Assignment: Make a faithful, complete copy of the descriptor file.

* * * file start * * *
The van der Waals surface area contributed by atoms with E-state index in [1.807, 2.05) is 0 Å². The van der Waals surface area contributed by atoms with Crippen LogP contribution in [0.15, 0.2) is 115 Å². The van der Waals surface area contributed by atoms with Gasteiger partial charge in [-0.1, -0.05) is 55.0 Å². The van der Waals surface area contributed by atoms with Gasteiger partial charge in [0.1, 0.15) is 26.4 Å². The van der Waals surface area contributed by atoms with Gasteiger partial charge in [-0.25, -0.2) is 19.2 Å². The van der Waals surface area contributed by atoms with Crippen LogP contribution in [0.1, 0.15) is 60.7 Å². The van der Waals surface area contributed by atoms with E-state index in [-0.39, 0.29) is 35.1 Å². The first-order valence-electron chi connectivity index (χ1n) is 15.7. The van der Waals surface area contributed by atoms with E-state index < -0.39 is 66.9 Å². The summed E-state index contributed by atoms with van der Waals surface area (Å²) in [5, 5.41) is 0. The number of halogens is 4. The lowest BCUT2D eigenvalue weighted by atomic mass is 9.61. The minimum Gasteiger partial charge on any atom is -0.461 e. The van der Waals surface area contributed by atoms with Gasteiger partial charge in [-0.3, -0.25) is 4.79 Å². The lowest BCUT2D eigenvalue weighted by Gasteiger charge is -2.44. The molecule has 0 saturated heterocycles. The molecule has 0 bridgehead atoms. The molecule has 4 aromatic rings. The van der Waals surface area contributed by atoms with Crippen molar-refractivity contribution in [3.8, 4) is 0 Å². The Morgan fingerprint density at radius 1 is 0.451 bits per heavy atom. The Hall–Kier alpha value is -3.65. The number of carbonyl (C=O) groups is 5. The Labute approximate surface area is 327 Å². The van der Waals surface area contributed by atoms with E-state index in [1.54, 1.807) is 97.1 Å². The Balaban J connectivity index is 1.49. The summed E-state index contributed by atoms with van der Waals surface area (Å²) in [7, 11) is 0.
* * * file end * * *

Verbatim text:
The van der Waals surface area contributed by atoms with E-state index in [1.807, 2.05) is 0 Å². The van der Waals surface area contributed by atoms with Crippen LogP contribution in [0.15, 0.2) is 115 Å². The van der Waals surface area contributed by atoms with Gasteiger partial charge in [-0.1, -0.05) is 55.0 Å². The van der Waals surface area contributed by atoms with Gasteiger partial charge in [0.1, 0.15) is 26.4 Å². The van der Waals surface area contributed by atoms with Gasteiger partial charge in [-0.25, -0.2) is 19.2 Å². The van der Waals surface area contributed by atoms with Crippen LogP contribution in [0.1, 0.15) is 60.7 Å². The van der Waals surface area contributed by atoms with E-state index in [-0.39, 0.29) is 35.1 Å². The first-order valence-electron chi connectivity index (χ1n) is 15.7. The van der Waals surface area contributed by atoms with E-state index < -0.39 is 66.9 Å². The summed E-state index contributed by atoms with van der Waals surface area (Å²) in [5, 5.41) is 0. The number of halogens is 4. The lowest BCUT2D eigenvalue weighted by atomic mass is 9.61. The minimum Gasteiger partial charge on any atom is -0.461 e. The van der Waals surface area contributed by atoms with Gasteiger partial charge in [-0.3, -0.25) is 4.79 Å². The lowest BCUT2D eigenvalue weighted by Gasteiger charge is -2.44. The molecule has 0 saturated heterocycles. The molecule has 0 bridgehead atoms. The molecule has 4 aromatic rings. The van der Waals surface area contributed by atoms with Crippen molar-refractivity contribution in [3.8, 4) is 0 Å². The Morgan fingerprint density at radius 1 is 0.451 bits per heavy atom. The Hall–Kier alpha value is -3.65. The number of carbonyl (C=O) groups is 5. The Labute approximate surface area is 327 Å². The van der Waals surface area contributed by atoms with E-state index in [1.54, 1.807) is 97.1 Å². The Balaban J connectivity index is 1.49. The summed E-state index contributed by atoms with van der Waals surface area (Å²) in [7, 11) is 0.